How to Be Here

Ten rules for successful Las Vegas living

Rule 1. Get out! At least three times a year for at least three days each stretch. Otherwise, you will go insane. Cabin fever aside, you need to experience how the rest of the world lives to remind yourself that Las Vegas, for all its shortcomings, is like summertime, when the living’s easy. For every cool out-of-town bar, there is a last call. For every big-city museum, there is the price of admission and the realization that you don’t need a boring museum every day. For every awesome ocean, there’s a stinky fish smell. The longer you stay away, the more likely you may even form a tear of joy when the glow of Las Vegas first comes back into view.

Rule 2. Feel free to feed the habit. But wear a bib or a smock if you think you might get sloppy. Remember to burp the habit, too. Addendum: If the habit wakes you up in the middle of the night, it probably just has gas. You should probably ignore it. This is not a metaphor.

Rule 3. Find good people. Hold on to them for dear life. Make them happy whenever you can. Cherish their every quirk and flaw. Caveat: No matter how hard you try to keep them, they’ll probably leave at some point. Get over it. Meet new people.

Rule 4. If you have to go to the Strip, keep your eyes on the carpet. This is also known as Uncle Izzy’s Get Rich Sporadically Scheme. In a casino, there is truth in the swirls, and sometimes $100 chips and errant pearls. (Wait a minute, that’s not a pearl … ewwwwww.)

Rule 5. Avoid the meth. That shit’s boring. Addendum: Taking copper out of light poles or air-conditioning units pays squat and isn’t worth the penalties when you get busted, which you will, because you’re on meth.

Rule 6. Wake up at 3 a.m. and go do whatever the hell you want. Then smile because the rest of the country can’t do any of these things at 3 a.m. Go cash a $100 bill or buy a gallon of Jim Beam or maybe: Blue drinks at the Peppermill. Watermelon Jell-O cake at Jerry’s Nugget. 1-2 limit Hold ’em at the El Cortez. Playboy Pinball at the Double Down. Karaoke at Dino’s. Bingo at Arizona Charlie’s. Barbecue chicken sandwich at Pop’s. Chocolate pie at Du-par’s. Etcetera. Etcetera.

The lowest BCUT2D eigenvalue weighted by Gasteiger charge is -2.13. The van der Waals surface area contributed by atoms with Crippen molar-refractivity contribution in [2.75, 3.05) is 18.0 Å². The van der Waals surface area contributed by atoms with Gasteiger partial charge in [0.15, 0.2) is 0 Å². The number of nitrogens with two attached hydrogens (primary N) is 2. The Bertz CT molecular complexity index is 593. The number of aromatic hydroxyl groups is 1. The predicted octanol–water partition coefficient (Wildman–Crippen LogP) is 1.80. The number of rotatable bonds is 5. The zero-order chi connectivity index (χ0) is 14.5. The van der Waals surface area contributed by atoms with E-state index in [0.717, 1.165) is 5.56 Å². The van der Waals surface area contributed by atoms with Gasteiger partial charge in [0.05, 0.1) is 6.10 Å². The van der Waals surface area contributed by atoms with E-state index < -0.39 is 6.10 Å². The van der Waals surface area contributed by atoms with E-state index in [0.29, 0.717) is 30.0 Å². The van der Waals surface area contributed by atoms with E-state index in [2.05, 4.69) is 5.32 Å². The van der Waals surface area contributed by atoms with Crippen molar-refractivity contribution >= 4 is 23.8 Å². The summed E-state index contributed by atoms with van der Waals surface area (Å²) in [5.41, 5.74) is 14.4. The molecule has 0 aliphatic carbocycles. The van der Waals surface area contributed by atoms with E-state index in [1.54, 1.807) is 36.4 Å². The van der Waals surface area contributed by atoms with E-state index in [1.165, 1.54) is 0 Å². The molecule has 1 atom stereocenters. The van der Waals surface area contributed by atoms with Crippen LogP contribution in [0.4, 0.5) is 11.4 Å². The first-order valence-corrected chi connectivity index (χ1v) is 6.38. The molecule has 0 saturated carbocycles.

Rule 7. Drink in moderation, especially in summer. Alcohol, that is. You can drink all the water you want. In fact, you should drink more water than you want. Indeed, even if two greazy apes come up to you and hold you down and a third one grabs a beer bong filled with water and shoves it in your mouth, you should gratefully accept every precious drop of hydration even if you think you’re about to burst. Short-term effect: discomfort. Long-term effect: unknown. More studies are needed. Medium-term effect: a profound absence of dizzy and an epic celebration of focus and patience with the world.

Rule 8. Bring a sweater to the movie theater in the summer. Also, carry sunscreen in the winter. Addendum: Never be disappointed by the fact that there is no fall or spring.

Rule 9. Do not get stuck putting New York’s template of culture on Las Vegas’ quirky platform. Cultivate Vegas culture. If someone wants to throw an opera, or a ballet or build a museum, or whatever, we’ll take it. But it’s not the salvation of our city. We can appreciate these things; we just don’t need them, because they don’t naturally rise out of our lifestyle. Instead, demand and/or support only the highest caliber lounge acts, costumed characters on the Strip, Diaspora Vegas kids and insane people on Fremont Street. Maybe, by objective standards, some of these things are “second rate.” But so what? They’re ours. Why waste energy worrying whether our culture meets some “Manhattan test.” Who wants to take a Manhattan test, anyway? It sounds invasive. What matters is whether Las Vegas culture feeds our inherent appetite for creativity. Caveat: Naughty hypnotists take one step back, thank you.

Rule 10. Tip well. And always take even money when you have blackjack and the dealer shows an ace.

Rule 11. Break the rules. It’s not hard. People who say there are rules in Las Vegas are either new to town or secretly trying to control you. In a city where a pyramid lives next to a castle, across the street from the Statue of Liberty, across the street from a palace, across the street from the Eiffel Tower, there is nothing you’re not allowed to do.

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